Syria’s main rebel commander urged UN-Arab League envoy Kofi Annan on Thursday to announce that his peace plan has failed and free insurgents from any commitment to a truce deal, which the United States said may collapse and trigger a wider Middle East crisis.

Colonel Riad al-Asaad, who is based in Turkey, contradicted a statement by the rebels inside Syria, who issued a 48-hour ultimatum on Wednesday for President Bashar Assad to abide by the conditions of Annan’s plan.

“There is no deadline, but we want Kofi Annan to issue a declaration announcing the failure of this plan so that we would be free to carry out any military operation against the regime,” Asaad told Al Jazeera television.

Annan’s plan has not stemmed bloodshed in Syria and Susan Rice, the US envoy to the United Nations, warned that unless the Security Council acts swiftly to pressure Syria to end its crackdown on opposition, countries may act outside of the world body.

US Secretary of State Hillary Clinton on Thursday indicated that Washington continues to support the UN peacekeeping mission in Syria rather than direct intervention by the United States.

“Right now, we are focused on supporting Kofi Annan,” she said during a press conference while on a trip to Denmark, referring to the former UN secretary-general who is heading the peacekeeping mission. She also said the US is continuing to reach out to the Russians, who have previously cast vetoes preventing more aggressive action in Syria.

Clinton did acknowledge, though, that the US has prepared steps that it could take on its own outside the UN framework.

“We plan against everything in order to be prepared in the event that action is called for,” she said.

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Rice outlined what she said was both a worst case and most likely scenario in which “the violence escalates, the conflict spreads and intensifies...It involves countries in the region, it takes on increasingly sectarian forms, and we have a major crisis not only in Syria but in the region.”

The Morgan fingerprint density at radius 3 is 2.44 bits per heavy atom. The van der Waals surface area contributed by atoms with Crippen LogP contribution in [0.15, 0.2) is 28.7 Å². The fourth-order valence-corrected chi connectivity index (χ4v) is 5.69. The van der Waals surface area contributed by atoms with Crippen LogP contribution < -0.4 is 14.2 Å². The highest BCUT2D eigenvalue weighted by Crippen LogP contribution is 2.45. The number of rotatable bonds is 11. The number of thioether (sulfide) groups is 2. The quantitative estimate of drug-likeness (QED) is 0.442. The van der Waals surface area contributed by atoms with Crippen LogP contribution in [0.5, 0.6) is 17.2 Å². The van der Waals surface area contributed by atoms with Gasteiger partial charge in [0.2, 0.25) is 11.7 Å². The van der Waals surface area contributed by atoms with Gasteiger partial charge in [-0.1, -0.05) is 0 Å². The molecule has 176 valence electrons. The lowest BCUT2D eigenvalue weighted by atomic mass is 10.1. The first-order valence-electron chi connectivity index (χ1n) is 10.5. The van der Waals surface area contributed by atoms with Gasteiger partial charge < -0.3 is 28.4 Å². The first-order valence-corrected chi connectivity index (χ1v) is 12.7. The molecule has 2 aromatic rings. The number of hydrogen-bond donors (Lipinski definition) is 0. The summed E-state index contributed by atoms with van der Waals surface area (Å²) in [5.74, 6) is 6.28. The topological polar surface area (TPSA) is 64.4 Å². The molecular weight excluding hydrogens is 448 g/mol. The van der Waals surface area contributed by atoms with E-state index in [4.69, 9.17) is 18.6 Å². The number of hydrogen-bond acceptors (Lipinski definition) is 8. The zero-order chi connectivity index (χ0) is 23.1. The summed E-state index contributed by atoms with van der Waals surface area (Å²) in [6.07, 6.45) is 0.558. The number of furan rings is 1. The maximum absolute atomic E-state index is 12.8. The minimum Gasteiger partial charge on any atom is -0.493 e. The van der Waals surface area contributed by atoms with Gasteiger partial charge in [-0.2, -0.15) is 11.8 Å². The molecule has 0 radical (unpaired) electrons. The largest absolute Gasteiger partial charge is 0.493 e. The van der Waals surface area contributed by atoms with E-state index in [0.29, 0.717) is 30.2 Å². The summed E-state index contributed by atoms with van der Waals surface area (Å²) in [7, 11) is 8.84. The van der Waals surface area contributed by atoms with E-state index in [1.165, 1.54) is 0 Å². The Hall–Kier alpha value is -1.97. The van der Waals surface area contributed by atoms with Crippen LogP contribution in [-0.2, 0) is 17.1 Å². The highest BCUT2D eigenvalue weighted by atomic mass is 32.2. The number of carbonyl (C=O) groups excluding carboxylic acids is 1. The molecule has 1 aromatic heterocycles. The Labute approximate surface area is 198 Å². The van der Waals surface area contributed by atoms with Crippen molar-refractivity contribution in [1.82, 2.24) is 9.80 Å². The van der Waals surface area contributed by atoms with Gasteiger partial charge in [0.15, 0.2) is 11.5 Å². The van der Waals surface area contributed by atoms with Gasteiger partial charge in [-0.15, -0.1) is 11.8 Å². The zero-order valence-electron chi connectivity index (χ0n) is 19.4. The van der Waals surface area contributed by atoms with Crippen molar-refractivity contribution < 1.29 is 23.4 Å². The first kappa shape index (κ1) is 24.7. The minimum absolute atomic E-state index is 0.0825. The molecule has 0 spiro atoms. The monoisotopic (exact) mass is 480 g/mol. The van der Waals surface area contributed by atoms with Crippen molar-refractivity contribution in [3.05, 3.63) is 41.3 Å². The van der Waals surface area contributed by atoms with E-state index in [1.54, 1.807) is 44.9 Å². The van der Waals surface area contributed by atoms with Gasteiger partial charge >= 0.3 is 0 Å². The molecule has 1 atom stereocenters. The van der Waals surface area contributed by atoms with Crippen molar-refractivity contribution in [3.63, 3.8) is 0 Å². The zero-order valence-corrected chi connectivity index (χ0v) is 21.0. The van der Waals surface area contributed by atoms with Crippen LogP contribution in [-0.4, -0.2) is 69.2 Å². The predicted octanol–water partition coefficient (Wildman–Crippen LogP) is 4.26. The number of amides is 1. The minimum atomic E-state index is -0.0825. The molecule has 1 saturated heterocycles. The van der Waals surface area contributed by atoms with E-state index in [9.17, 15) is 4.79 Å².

In that case, Syria – a mainly Sunni country whose Alawite leader is allied to Shi’ite Iran – would become “a proxy conflict with arms coming in from all sides” and world powers would consider taking unilateral actions, Rice said.

The rival statements from rebels inside and outside Syria showed once again how deep divisions run between Assad’s foes, who have failed to unify either political or military operations more than 14 months after Syria’s uprising first broke out.

UN observers on Wednesday reported the discovery of 13 bodies bound and shot in eastern Syria, adding to the world outcry over the massacre last week of 108 men, women and children in the western town of Houla. The United Nations has said the army and pro-Assad gunmen were probably responsible for the Houla killings, an accusation that Damascus has denied.

Syria said on Thursday a preliminary investigation showed that anti-government armed groups carried out the massacre with the aim of encouraging foreign military intervention against the government.

Brig.-Gen. Qassem Jamal Suleiman, head of the investigation committee formed by the government, said the victims were families “who refused to oppose the government and were at odds with the armed groups.”

He said that before the massacre, 600 to 800 armed men attacked posts of the security forces in the area while armed men from outside Houla murdered the families, adding that many of the victims were relatives of a member of parliament.

“The aim is to bring foreign military intervention against the country in any form and way,” he told reporters at a news conference in Damascus that was aired on television.

UN Secretary-General Ban Ki-moon warned on Thursday that another atrocity could pitch Syria into a devastating civil war “from which the country would never recover.”

A senior Israeli army commander said Syria was heading for collapse and would become a “warehouse of weapons” for Islamist militants.